No effectual resistance to the system of tyranny prepared for us could be made without either instant recourse to arms, or a temporary suspension of the ordinary powers of government, and tribunals of justice: To the last of which evils, in hopes of a speedy reconciliation with Great-Britain, upon equitable terms, the Congress advised us to submit: And mankind has seen a phenomenon, without example in the political world, a large and populous colony, subsisting in great decency and order, for more than a year, under such suspension of government.

What they're telling us is that they were very happy to discover policemen, lawyers, judges, and law-makers were not needed at all to keep peace and good order in society.
Lesson 7

There has never been an actual example of anarchy in all of recorded history. The nature of man is such that anarchy is impossible. Men have always been ruled by one government or another. True, there are brief transition periods between human governments, but even these are never referred to as anarchy. These are revolutions or coup d'etats. From Lesson 1 you remember that even when all human government is deliberately abolished we are not left with anarchy. Then, God's government becomes evident and the laws of reason, morality and religion bind us together. Adherence to the will of the majority is just another rejection of God's will that results in the loss of freedom just like monarchy, aristocracy and any other kind of human government.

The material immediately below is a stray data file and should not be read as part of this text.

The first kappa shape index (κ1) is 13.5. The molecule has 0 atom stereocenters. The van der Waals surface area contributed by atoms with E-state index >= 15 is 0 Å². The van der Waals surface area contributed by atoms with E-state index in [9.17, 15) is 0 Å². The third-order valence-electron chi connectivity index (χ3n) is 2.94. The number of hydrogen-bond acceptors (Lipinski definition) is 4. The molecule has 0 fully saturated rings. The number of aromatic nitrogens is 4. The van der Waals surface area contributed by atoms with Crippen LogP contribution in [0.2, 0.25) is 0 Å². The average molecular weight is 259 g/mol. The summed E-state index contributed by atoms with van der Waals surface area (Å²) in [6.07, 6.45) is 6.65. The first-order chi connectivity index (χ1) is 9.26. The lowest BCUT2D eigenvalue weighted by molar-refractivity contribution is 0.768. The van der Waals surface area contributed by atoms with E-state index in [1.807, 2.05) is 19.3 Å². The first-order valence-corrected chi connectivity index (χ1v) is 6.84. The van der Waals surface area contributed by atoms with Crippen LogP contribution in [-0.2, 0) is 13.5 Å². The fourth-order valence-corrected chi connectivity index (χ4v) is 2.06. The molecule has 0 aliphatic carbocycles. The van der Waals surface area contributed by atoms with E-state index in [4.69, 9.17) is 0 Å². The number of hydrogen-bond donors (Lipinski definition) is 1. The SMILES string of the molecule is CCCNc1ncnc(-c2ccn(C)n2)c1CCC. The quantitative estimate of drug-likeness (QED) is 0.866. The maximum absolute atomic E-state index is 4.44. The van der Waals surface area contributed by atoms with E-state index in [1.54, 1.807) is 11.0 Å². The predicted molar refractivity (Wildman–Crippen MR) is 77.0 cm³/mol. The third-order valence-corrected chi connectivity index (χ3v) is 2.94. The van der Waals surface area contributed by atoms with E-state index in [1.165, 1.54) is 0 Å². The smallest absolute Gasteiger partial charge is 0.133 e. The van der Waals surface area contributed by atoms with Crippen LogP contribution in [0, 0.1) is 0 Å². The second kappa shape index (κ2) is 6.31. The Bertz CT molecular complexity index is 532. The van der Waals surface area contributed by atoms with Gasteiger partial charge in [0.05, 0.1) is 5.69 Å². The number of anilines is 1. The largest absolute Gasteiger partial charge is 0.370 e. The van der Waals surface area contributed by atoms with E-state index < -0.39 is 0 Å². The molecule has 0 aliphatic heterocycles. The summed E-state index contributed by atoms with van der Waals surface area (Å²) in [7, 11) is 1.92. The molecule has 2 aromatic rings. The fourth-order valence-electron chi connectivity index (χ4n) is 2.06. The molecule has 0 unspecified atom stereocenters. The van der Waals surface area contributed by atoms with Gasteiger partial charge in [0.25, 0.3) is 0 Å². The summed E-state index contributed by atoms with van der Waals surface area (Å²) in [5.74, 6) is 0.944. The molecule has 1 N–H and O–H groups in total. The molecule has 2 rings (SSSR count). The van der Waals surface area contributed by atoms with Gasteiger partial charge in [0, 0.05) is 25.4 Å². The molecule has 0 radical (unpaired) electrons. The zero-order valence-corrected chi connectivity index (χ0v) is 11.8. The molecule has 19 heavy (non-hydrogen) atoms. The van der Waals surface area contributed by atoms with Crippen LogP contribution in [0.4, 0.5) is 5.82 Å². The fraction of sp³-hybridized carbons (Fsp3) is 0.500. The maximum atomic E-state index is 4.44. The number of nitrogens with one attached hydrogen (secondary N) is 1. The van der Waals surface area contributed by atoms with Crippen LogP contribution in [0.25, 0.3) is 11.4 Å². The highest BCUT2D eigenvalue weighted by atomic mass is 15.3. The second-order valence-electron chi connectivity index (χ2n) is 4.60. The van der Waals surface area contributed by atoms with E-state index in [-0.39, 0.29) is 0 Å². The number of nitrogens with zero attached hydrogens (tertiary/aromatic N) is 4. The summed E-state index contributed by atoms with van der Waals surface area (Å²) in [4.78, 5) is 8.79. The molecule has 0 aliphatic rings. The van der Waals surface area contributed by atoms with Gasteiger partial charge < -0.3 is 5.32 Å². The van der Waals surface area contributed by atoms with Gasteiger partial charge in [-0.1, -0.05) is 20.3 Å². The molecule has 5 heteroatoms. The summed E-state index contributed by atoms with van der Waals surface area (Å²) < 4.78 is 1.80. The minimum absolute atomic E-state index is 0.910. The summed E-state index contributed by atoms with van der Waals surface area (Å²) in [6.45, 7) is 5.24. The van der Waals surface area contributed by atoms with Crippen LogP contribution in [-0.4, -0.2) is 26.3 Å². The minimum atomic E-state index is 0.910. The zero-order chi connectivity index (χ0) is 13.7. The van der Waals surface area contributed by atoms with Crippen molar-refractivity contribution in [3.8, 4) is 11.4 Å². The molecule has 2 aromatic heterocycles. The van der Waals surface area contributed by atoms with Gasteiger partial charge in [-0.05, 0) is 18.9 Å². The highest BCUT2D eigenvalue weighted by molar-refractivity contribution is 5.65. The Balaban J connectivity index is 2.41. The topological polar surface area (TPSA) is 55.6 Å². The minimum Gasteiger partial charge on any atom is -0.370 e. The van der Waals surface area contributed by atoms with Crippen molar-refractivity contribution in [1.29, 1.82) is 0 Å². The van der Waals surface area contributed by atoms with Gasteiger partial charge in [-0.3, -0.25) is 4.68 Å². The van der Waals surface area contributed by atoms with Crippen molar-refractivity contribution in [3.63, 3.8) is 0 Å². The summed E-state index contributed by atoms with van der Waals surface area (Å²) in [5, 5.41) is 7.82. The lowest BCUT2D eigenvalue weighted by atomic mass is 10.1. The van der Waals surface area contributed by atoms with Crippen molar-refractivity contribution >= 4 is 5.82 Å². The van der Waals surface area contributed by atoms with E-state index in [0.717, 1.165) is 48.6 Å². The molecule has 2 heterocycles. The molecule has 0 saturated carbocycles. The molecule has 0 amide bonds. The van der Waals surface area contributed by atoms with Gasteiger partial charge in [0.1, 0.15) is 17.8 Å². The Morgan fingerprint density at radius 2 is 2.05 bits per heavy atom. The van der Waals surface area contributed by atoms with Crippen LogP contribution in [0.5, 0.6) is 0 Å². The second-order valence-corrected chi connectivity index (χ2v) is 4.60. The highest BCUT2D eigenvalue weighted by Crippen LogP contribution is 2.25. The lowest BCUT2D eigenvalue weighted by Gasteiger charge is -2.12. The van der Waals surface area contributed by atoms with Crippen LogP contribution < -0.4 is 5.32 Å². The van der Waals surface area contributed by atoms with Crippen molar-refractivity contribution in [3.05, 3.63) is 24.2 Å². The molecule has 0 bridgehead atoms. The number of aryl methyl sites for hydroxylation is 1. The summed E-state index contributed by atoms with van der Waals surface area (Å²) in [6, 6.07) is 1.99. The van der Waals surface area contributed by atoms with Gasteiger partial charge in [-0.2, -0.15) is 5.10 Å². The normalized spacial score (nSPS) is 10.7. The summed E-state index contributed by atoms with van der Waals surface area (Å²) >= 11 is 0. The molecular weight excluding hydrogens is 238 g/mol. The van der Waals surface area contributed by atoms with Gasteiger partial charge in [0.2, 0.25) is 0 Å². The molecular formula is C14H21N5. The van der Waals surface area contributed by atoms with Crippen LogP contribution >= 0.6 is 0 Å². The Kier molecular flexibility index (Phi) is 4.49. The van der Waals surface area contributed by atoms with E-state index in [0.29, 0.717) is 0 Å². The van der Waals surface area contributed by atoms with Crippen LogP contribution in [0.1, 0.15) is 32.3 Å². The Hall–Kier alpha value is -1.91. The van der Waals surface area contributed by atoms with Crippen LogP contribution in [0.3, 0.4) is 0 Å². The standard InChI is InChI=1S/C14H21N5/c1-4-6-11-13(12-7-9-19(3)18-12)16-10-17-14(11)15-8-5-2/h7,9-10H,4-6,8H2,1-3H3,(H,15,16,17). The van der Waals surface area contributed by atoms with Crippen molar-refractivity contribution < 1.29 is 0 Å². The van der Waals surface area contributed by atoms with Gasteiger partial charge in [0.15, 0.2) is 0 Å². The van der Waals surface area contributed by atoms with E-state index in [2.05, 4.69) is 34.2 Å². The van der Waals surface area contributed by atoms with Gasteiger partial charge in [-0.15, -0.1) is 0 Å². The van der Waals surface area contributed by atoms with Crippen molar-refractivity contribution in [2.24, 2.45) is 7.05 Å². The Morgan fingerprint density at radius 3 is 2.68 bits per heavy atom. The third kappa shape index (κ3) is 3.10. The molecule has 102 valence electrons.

Webster’s Dictionary of the English Language, 1828
AN'ARCHY, noun [Gr. rule.]